This work utilizes the living character of a cationic epoxy cure mechanism coupled with the concept of latency derived from molecular immobility of binder film matrix below a certain temperature. This is shown in Figure 1. Conceptually, an epoxy/binder polymer blend containing a cationic photoinitiator is formed, which is in its glassy state at room temperature. The film can be UV-irradiated to generate photoacid catalyst, but because the film is a glass at room temperature, molecular mobility is low and the acid catalyst is largely unable to come into chemical contact with the epoxy functionality in the blend. This results in an activated but mostly uncured state, as illustrated in Figure 1a. The low molecular mobility of the film components creates a latency/open time that varies with the true degree of molecular immobility in the adhesive film. At this point, the film can be placed in contact with one or more substrates that are to be bonded. The derived laminated structure – including the adhesive – then is heated above the glass transition or melting point of the resin blend vide infra, and as molecular mobility increases cationic epoxy cure ensues, as shown in Figure 1b. If the softening point of the binder resin and epoxy reactivity are chosen judiciously, the adhesive film softens and wets out the substrates before extensive epoxy cure, resulting in a strong thermoset bond.
To achieve an immobile polymer resin matrix at room temperature, binder polymers with Tg and/or Tm, which resulted in non-tacky films at room temperature, were blended with solid glycidyl epoxy resins. Glycidyl epoxies were utilized because of their slower cationic reactivity at ambient temperatures vs. cycloaliphatic epoxies, which are more commonly used for traditional cationic UV curing. It is notable that many glycidyl epoxies are known to cationically cure rapidly at elevated temperatures, even if they are sluggish at room temperature. Solid epoxy resins were used for this work to most easily facilitate blends that were solid, molecularly immobile systems at room temperature. Conceptually, any blend that results in a glassy film at room temperature is potentially interesting.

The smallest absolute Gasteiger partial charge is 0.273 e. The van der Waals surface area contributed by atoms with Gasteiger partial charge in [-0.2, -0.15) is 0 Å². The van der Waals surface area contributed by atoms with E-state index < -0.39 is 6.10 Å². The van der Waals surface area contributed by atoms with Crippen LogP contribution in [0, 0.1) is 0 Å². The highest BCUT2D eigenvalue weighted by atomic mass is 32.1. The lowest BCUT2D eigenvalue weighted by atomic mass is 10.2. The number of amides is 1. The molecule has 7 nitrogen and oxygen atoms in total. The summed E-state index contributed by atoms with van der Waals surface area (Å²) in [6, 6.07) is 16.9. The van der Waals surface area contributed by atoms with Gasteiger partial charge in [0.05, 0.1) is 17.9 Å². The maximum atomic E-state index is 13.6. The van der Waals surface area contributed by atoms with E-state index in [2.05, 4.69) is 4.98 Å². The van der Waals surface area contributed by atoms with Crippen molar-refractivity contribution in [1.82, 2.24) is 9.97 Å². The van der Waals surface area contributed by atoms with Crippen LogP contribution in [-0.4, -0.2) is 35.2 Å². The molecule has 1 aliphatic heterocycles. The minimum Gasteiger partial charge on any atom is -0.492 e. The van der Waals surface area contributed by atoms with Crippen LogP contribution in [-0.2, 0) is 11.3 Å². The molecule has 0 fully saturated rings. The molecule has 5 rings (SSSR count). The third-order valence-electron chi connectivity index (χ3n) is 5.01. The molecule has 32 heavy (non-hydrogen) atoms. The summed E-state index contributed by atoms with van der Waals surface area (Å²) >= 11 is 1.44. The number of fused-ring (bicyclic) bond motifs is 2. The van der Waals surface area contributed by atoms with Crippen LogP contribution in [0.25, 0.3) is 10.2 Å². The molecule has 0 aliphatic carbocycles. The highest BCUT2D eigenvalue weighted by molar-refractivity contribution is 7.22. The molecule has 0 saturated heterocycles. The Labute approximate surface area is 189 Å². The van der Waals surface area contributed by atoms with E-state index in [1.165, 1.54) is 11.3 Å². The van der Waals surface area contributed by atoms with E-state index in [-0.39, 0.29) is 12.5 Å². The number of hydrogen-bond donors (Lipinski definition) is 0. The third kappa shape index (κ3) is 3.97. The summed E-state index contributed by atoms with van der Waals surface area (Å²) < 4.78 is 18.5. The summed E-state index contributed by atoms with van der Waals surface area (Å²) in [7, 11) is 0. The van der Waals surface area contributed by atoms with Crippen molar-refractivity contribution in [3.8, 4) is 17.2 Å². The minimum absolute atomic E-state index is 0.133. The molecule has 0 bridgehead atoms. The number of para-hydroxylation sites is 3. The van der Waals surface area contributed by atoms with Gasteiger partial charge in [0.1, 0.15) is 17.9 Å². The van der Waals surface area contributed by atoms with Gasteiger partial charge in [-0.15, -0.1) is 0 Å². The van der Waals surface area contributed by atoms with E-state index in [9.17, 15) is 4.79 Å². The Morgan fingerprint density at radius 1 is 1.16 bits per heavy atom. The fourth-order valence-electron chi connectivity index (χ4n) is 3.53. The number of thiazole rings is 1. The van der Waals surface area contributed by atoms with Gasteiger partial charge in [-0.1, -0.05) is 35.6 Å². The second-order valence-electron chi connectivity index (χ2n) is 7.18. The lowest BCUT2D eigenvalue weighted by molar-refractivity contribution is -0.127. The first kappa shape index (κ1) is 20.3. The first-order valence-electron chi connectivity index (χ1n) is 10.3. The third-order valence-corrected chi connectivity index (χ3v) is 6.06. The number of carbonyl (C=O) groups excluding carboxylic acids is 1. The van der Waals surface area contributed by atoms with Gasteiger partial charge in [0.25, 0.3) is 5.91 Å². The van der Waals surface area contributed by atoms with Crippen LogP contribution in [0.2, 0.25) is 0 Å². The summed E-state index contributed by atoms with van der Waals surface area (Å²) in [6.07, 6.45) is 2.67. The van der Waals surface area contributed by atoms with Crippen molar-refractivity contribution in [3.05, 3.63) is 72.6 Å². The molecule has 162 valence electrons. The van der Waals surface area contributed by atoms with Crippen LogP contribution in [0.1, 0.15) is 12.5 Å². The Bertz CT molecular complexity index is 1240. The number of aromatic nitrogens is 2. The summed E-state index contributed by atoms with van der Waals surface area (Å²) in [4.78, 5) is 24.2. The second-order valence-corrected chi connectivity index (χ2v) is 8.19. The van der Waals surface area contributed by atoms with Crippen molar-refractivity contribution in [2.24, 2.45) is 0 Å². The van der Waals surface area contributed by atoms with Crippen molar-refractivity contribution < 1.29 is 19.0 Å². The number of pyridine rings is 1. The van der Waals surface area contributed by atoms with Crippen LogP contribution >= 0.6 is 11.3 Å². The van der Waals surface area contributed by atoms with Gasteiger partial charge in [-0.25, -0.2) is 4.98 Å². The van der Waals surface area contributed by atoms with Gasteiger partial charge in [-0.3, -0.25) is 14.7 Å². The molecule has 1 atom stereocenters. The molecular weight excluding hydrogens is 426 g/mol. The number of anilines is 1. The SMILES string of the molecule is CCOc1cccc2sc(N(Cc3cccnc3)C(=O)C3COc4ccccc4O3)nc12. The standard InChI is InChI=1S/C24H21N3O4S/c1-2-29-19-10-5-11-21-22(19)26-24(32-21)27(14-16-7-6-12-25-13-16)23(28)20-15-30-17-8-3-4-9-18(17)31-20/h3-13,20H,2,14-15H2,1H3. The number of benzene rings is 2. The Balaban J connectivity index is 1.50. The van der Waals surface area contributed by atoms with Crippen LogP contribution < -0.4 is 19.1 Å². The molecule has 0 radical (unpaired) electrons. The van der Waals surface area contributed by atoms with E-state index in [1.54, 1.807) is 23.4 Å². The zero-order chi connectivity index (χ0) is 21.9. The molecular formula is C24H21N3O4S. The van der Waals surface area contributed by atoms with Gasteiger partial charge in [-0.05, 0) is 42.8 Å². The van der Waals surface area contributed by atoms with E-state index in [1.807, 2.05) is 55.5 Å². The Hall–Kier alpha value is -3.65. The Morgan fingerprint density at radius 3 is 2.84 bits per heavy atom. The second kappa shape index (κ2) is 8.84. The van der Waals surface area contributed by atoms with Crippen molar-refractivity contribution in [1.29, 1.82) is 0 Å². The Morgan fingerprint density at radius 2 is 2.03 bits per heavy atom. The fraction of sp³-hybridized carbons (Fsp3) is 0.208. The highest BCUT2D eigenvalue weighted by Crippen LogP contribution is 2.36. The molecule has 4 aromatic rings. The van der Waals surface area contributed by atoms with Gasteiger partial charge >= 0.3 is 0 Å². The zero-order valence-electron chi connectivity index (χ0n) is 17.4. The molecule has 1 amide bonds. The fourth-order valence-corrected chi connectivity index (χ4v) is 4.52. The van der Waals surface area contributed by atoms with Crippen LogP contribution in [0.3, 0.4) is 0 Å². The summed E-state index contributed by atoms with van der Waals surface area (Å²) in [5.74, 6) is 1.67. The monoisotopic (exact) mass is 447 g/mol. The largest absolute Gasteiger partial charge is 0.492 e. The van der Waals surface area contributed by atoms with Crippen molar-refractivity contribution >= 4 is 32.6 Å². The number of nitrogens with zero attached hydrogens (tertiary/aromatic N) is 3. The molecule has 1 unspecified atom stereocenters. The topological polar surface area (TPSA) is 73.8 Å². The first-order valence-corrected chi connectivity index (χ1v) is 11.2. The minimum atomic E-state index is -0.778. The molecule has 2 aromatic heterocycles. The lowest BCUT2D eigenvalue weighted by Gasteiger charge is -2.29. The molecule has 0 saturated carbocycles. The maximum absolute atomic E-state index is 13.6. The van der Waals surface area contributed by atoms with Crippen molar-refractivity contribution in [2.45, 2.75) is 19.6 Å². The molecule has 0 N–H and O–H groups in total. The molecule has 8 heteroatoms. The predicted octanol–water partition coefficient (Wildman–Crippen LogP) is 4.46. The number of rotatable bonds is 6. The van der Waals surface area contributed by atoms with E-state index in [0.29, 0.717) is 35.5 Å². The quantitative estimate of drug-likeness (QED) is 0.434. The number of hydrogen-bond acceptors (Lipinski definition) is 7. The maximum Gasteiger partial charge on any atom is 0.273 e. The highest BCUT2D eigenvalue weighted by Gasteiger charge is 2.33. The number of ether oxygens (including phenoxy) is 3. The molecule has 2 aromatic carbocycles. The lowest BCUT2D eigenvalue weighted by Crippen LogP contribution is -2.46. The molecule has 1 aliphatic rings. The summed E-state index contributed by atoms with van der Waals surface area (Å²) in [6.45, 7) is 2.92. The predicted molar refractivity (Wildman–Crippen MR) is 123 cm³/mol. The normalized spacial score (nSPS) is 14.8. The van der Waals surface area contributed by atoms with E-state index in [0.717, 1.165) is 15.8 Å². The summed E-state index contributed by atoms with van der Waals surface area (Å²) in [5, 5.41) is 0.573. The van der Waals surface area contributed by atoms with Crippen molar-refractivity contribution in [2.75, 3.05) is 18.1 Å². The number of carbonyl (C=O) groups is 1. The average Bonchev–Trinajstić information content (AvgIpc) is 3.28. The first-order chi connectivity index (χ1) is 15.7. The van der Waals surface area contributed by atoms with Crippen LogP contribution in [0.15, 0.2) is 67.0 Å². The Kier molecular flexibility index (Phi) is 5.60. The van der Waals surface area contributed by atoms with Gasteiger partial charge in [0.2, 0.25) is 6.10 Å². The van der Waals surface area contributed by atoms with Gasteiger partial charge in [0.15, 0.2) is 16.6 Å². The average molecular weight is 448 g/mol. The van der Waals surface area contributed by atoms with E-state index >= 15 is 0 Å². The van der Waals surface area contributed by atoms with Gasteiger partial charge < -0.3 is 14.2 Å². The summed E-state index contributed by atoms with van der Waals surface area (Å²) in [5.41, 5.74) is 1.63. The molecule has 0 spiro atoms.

Results and discussion
Several polymeric binders of varying softening points were combined with solid glycidyl epoxies to obtain UV-triggered thermally curable adhesives. Both amorphous and semicrystalline binder polymers have been studied. Although many solid epoxies can be utilized, this work focused on a (nominally) pentafunctional epoxidized cresol novolak resin (Epon 164, Momentive) and a (nominally) octafunctional oligomerized bisphenol A diglycidyl ether resin (SU-8, Momentive). Four representative combinations are summarized in Table 1, and the epoxy structures studied are shown in Figure 2. Based on the premise that the flow temperature/softening point of the binder polymer can control or at least modulate the epoxy cure rate vs. temperature, polymers with a range of flow temperatures were selected as film forming binders. Two different solid epoxies with similar softening points (~85 °C) were used. This minimizes variability in the net flow temperature of comparable blended systems while allowing the study of the effect of epoxy functionality on cured properties.